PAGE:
His interest in portraiture led him to study carefully the ways in which a person’s social stature or form of employment may be revealed by their physiognomy, posture, dress, and other attributes. In his 1879 Portraits, At the Stock Exchange, he portrayed a group of Jewish businessmen with a hint of antisemitism; while in his paintings of dancers and laundresses, he reveals their occupations not only by their dress and activities but also by their body type. His ballerinas exhibit an athletic physicality, while his laundresses are heavy and solid.
By the later 1870s Degas had mastered not only the traditional medium of oil on canvas, but pastel as well. The dry medium, which he applied in complex layers and textures, enabled him more easily to reconcile his facility for line with a growing interest in expressive color.
In the mid-1870s he also returned to the medium of etching, which he had neglected for ten years, and began experimenting with less traditional printmaking media—lithographs and experimental monotypes. He was especially fascinated by the effects produced by monotype, and frequently reworked the printed images with pastel.
These changes in media engendered the paintings that Degas would produce in later life. Degas began to draw and paint women drying themselves with towels, combing their hair, and bathing. The strokes that model the form are scribbled more freely than before; backgrounds are simplified.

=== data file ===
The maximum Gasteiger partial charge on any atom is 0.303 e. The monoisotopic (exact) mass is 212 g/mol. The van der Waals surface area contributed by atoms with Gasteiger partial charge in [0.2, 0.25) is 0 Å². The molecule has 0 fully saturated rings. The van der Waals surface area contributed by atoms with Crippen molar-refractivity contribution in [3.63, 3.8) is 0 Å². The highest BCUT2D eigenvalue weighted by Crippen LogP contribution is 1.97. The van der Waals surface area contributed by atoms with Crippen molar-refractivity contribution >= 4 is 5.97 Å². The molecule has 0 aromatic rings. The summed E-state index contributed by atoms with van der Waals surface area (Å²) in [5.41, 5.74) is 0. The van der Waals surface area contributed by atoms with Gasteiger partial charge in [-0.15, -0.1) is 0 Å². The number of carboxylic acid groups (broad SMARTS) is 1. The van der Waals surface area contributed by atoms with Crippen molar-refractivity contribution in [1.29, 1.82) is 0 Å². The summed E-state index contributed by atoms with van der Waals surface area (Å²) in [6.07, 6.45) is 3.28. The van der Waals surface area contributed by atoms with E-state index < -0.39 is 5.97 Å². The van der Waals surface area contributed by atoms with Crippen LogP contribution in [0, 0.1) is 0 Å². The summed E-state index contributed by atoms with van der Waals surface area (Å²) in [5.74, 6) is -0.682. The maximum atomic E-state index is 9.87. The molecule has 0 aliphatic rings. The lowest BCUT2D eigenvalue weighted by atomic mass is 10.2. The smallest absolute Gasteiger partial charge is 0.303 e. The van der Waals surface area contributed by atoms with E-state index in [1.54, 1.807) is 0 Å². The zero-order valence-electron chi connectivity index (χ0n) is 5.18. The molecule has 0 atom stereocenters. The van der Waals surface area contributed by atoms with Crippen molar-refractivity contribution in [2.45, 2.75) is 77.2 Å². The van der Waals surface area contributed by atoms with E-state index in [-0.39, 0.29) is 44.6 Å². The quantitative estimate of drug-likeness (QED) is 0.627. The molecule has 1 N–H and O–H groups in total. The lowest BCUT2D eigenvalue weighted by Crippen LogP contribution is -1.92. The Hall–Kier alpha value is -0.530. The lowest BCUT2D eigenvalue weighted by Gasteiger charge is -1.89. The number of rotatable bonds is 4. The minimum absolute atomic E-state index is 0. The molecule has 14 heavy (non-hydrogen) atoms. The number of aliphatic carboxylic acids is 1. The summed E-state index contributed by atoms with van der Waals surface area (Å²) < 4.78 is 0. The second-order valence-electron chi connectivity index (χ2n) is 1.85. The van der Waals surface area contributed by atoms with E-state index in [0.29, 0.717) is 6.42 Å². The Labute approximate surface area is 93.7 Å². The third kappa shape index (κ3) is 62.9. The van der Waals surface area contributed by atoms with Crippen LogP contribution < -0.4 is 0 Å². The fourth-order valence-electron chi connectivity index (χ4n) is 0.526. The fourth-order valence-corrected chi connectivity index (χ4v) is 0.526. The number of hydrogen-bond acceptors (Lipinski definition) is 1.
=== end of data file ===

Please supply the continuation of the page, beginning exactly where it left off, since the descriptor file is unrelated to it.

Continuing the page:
The meticulous naturalism of his youth gave way to an increasing abstraction of form. Except for his characteristically brilliant draftsmanship and obsession with the figure, the pictures created in this late period of his life bear little superficial resemblance to his early paintings. Ironically, it is these paintings, created late in his life, and after the heyday of the Impressionist movement, that most obviously use the coloristic techniques of Impressionism.
For all the stylistic evolution, certain features of Degas’s work remained the same throughout his life. He always painted indoors, preferring to work in his studio, either from memory or using models. The figure remained his primary subject; his few landscapes were produced from memory or imagination. It was not unusual for him to repeat a subject many times, varying the composition or treatment. He was a deliberative artist whose works, as Andrew Forge has written, “were prepared, calculated, practiced, developed in stages. They were made up of parts. The adjustment of each part to the whole, their linear arrangement, was the occasion for infinite reflection and experiment.”